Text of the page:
Wednesday, June 01, 2016

In Which I, and Most Other Sports Fans, are Rank Hypocrites

I've written a fair amount about sports in this space, as well as about how I feel somewhat hypocritical for my love of big time sports. Basically, high-level sports are cool and fun because they feature the world's most athletically-talented people routinely performing near super-human feats. But they are also shitty horrid cartels that drain public coffers, drain resources away from academic departments at universities, and at all levels seem to regularly cover-up sexual assaults committed by their coaches and players, often including nauseating tales of victim intimidation and harassment.

The most recent instance of this horrid trend is playing out right now at Baylor (I highly suggest Deadspin's excellent on-going coverage of it), where it's been alleged that university officials would routinely ignore sexual assaults committed by their players, as well as cover for them, suppress information from the authorities, and intimidate the victims. It's all pretty shitty, and a bunch of people are rightly losing their jobs, including Ken Starr, the man who thought it prudent to spend $10 million on investigating consensual sex between two adults but thought it not at all worth it to look into repeated claims of sexual assault.

Though despite the cosmetic changes, a lot of commentators don't believe much is being done to change the institutional culture that lead to these problem. Other, more optimistic voices, however, seem to think this is a watershed moment. I don't think I buy that line of thinking, and I present to you this screenshot I took the other day of the front page of Sports on Earth, an otherwise pretty good read:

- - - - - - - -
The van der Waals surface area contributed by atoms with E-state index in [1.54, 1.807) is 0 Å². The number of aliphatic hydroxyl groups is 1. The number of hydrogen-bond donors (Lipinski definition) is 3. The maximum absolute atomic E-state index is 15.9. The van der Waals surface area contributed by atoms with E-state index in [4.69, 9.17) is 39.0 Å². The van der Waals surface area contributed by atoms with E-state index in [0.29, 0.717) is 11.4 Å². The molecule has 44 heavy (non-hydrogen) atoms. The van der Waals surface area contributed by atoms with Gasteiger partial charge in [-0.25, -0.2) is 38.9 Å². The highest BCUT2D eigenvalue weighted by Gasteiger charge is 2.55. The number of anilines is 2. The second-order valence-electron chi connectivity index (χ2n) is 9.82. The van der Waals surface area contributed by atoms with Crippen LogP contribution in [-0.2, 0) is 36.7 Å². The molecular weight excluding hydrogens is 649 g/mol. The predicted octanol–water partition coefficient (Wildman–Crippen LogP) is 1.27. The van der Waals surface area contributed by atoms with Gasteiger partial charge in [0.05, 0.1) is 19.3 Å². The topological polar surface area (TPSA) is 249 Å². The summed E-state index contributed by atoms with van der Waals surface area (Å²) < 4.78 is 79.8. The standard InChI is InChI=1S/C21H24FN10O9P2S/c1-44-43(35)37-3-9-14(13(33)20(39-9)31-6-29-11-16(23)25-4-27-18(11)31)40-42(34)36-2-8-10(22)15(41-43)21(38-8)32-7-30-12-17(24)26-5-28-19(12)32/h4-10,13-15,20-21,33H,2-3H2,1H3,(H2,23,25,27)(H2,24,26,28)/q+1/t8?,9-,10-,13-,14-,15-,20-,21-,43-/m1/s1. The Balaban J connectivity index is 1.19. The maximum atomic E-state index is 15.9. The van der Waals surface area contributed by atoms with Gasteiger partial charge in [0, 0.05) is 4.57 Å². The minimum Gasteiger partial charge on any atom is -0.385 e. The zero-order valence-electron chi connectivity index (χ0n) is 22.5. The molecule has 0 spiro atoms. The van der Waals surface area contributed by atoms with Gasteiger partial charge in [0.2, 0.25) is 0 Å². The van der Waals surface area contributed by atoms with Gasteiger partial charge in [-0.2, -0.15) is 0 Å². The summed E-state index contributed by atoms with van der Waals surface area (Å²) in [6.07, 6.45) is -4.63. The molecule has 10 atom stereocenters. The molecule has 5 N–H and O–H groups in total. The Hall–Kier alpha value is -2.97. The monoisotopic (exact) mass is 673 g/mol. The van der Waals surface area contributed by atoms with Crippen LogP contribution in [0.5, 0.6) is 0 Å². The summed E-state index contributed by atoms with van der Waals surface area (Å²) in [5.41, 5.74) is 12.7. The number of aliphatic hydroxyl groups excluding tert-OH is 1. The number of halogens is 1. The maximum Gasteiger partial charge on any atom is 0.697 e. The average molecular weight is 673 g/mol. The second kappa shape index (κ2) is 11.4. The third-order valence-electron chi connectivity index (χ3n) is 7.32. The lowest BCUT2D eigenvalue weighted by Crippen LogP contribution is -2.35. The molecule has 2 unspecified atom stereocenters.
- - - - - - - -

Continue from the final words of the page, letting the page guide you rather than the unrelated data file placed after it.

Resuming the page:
In case you don't follow sports terribly closely, the lower picture is of James Winston, who very famously narrowly avoided charges for sexual assault due to the complicity of basically the entirety of Florida State University and the Tallahassee Police Department, who famously yukked it up and laughed their way through the press conference announcing he would not be charged. In other words, he is the virtual poster boy for major athletics organizations doing everything just short of actively facilitating their player's many sexual assaults.

The juxtaposition of these two pictures and articles is why I don't have much optimism the revelations about the many abuses at Baylor will go down as anything more than just yet another entry in this disturbing, on-going saga. Because putting them back-to-back like that is pretty much equivalent to just having a headline saying:

Baylor Case Raises Important Questions About Major Sports Teams Shielding Star Players Who Have Committed Horrible Crimes, But Fuck That: Let's Talk About The Upcoming Season!

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